Within the retirement plan sector, in the aftermath of the 2020 election, many thought the Trump administration’s rule would be deep sixed. Instead, while emphasizing it would review the five part criteria and – if it saw the need – implement changes, the Biden administration allowed it to go into force.
New Fiduciary Rule Facing Another Delay
According to retirement industry experts, the new DOL Fiduciary Rule is not expected to be released until the first quarter of 2023 due to two ongoing and related legal cases. The rule, which aims to create a universal fiduciary guidance standard for financial professionals, was previously expected to be released in December. The original Fiduciary Rule proposed under the Obama administration, was overturned by the Fifth Circuit Court of Appeals in New Orleans citing that the DOL's execution of the rule amounted to "an arbitrary and capricious use of regulatory power." Under the Trump presidency, the DOL released PTE 2020-02 in December 2020, allowing investment advice fiduciaries to receive payment in connection with rendering fiduciary investment advice. The Biden administration allowed that regulation to proceed and was expected to be published next month. However, the Federation of Americans for Consumer Choice (FACC) filed a lawsuit in federal court in Dallas claiming that the DOL does not have the jurisdiction to enlarge the list of advisors who are required to serve as fiduciaries for pension savings. Another lawsuit was filed by The American Securities Association in a federal court in Florida arguing that the rule breached the regulations requiring a period of public input.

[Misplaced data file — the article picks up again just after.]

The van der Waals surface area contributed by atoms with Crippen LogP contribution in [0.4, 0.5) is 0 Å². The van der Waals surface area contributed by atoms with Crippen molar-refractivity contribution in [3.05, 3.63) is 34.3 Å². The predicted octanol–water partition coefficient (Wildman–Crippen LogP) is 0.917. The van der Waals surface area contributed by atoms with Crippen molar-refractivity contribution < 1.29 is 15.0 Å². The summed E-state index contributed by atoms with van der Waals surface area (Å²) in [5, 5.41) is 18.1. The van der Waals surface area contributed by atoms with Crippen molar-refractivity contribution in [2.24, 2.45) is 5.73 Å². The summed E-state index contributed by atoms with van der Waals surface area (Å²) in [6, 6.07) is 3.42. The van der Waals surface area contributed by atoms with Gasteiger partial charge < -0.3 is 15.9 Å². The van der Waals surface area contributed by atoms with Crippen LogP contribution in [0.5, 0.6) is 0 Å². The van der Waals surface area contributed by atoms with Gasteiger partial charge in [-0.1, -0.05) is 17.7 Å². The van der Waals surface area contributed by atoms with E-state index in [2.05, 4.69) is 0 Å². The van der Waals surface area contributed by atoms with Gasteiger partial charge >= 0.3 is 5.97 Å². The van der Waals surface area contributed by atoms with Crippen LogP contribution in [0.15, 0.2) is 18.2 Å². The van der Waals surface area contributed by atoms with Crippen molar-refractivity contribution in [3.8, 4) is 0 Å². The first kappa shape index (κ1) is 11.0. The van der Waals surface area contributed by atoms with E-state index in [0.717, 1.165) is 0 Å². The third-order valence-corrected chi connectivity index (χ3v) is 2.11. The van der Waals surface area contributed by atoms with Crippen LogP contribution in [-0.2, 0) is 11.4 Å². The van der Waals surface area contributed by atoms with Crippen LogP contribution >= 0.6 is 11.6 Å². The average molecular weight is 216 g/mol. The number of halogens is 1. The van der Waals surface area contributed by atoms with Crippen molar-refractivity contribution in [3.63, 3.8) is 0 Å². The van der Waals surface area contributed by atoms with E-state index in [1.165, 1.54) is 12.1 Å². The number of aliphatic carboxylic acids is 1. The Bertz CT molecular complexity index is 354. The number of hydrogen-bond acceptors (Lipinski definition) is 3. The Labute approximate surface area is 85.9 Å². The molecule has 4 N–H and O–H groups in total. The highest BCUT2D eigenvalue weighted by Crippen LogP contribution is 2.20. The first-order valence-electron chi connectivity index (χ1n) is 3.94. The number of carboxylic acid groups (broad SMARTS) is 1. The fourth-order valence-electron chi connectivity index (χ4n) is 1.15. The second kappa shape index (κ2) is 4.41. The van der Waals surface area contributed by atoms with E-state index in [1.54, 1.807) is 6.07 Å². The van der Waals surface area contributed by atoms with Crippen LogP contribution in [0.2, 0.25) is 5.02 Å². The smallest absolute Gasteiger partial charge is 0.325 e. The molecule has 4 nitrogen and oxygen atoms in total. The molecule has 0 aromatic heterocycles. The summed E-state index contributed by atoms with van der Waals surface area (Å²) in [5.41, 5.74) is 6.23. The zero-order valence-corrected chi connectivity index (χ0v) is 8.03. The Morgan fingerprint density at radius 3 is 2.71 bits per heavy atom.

Finsum:The release of the new Fiduciary Rule is facing additional delays as the DOL fights two separate, but related lawsuits.
DOL Claims Fiduciary Rule Lawsuit Lacks Standing